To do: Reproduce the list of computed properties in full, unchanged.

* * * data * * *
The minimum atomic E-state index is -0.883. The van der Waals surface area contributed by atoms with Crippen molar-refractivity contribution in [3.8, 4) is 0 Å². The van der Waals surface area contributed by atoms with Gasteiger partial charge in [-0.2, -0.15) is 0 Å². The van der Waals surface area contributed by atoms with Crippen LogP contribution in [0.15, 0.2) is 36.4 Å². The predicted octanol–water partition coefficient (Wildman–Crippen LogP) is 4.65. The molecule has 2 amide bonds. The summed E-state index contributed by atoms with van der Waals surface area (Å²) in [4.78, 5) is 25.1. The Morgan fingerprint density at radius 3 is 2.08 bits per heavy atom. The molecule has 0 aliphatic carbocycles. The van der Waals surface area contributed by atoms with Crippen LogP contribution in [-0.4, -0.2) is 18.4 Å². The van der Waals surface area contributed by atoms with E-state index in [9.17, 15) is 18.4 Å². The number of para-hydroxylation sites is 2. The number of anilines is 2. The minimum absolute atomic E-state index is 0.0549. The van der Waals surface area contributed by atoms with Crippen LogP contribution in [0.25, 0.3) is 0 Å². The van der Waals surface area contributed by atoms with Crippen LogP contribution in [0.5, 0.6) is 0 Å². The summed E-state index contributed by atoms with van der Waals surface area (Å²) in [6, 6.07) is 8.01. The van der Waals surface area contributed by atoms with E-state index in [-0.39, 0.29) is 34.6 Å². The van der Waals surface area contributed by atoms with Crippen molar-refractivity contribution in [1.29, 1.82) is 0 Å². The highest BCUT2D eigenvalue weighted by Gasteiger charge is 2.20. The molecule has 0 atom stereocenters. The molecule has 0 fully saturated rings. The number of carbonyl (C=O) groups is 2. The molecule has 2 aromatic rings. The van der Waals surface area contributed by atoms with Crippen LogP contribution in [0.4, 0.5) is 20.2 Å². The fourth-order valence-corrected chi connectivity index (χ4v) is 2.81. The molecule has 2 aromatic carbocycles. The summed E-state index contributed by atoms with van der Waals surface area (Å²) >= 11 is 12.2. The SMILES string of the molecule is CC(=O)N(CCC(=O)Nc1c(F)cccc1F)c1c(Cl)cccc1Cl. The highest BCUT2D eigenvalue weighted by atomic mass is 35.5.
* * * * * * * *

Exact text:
The minimum atomic E-state index is -0.883. The van der Waals surface area contributed by atoms with Crippen molar-refractivity contribution in [3.8, 4) is 0 Å². The van der Waals surface area contributed by atoms with Gasteiger partial charge in [-0.2, -0.15) is 0 Å². The van der Waals surface area contributed by atoms with Crippen LogP contribution in [0.15, 0.2) is 36.4 Å². The predicted octanol–water partition coefficient (Wildman–Crippen LogP) is 4.65. The molecule has 2 amide bonds. The summed E-state index contributed by atoms with van der Waals surface area (Å²) in [4.78, 5) is 25.1. The Morgan fingerprint density at radius 3 is 2.08 bits per heavy atom. The molecule has 0 aliphatic carbocycles. The van der Waals surface area contributed by atoms with Crippen LogP contribution in [-0.4, -0.2) is 18.4 Å². The van der Waals surface area contributed by atoms with E-state index in [9.17, 15) is 18.4 Å². The number of para-hydroxylation sites is 2. The number of anilines is 2. The minimum absolute atomic E-state index is 0.0549. The van der Waals surface area contributed by atoms with Crippen LogP contribution in [0.25, 0.3) is 0 Å². The van der Waals surface area contributed by atoms with Crippen LogP contribution in [0.5, 0.6) is 0 Å². The summed E-state index contributed by atoms with van der Waals surface area (Å²) in [6, 6.07) is 8.01. The van der Waals surface area contributed by atoms with E-state index in [-0.39, 0.29) is 34.6 Å². The van der Waals surface area contributed by atoms with Crippen molar-refractivity contribution in [1.29, 1.82) is 0 Å². The highest BCUT2D eigenvalue weighted by Gasteiger charge is 2.20. The molecule has 0 atom stereocenters. The molecule has 0 fully saturated rings. The number of carbonyl (C=O) groups is 2. The molecule has 2 aromatic rings. The van der Waals surface area contributed by atoms with Crippen LogP contribution in [0.4, 0.5) is 20.2 Å². The fourth-order valence-corrected chi connectivity index (χ4v) is 2.81. The molecule has 2 aromatic carbocycles. The summed E-state index contributed by atoms with van der Waals surface area (Å²) >= 11 is 12.2. The SMILES string of the molecule is CC(=O)N(CCC(=O)Nc1c(F)cccc1F)c1c(Cl)cccc1Cl. The highest BCUT2D eigenvalue weighted by atomic mass is 35.5.